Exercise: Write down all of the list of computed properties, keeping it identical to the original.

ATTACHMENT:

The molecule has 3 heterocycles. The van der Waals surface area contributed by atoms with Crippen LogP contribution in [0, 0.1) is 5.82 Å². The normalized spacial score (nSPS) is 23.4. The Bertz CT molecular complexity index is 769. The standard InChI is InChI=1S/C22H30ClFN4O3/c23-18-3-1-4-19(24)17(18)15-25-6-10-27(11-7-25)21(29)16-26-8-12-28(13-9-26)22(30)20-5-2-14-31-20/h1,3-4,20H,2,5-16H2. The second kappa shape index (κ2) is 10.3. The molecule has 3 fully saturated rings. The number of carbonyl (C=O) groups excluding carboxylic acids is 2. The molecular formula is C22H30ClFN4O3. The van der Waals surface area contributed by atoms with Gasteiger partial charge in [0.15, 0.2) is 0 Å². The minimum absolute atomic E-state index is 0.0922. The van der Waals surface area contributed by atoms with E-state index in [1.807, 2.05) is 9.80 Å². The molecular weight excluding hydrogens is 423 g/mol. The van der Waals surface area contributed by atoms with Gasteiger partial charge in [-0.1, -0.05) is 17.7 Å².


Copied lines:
The molecule has 3 heterocycles. The van der Waals surface area contributed by atoms with Crippen LogP contribution in [0, 0.1) is 5.82 Å². The normalized spacial score (nSPS) is 23.4. The Bertz CT molecular complexity index is 769. The standard InChI is InChI=1S/C22H30ClFN4O3/c23-18-3-1-4-19(24)17(18)15-25-6-10-27(11-7-25)21(29)16-26-8-12-28(13-9-26)22(30)20-5-2-14-31-20/h1,3-4,20H,2,5-16H2. The second kappa shape index (κ2) is 10.3. The molecule has 3 fully saturated rings. The number of carbonyl (C=O) groups excluding carboxylic acids is 2. The molecular formula is C22H30ClFN4O3. The van der Waals surface area contributed by atoms with Gasteiger partial charge in [0.15, 0.2) is 0 Å². The minimum absolute atomic E-state index is 0.0922. The van der Waals surface area contributed by atoms with E-state index in [1.807, 2.05) is 9.80 Å². The molecular weight excluding hydrogens is 423 g/mol. The van der Waals surface area contributed by atoms with Gasteiger partial charge in [-0.1, -0.05) is 17.7 Å².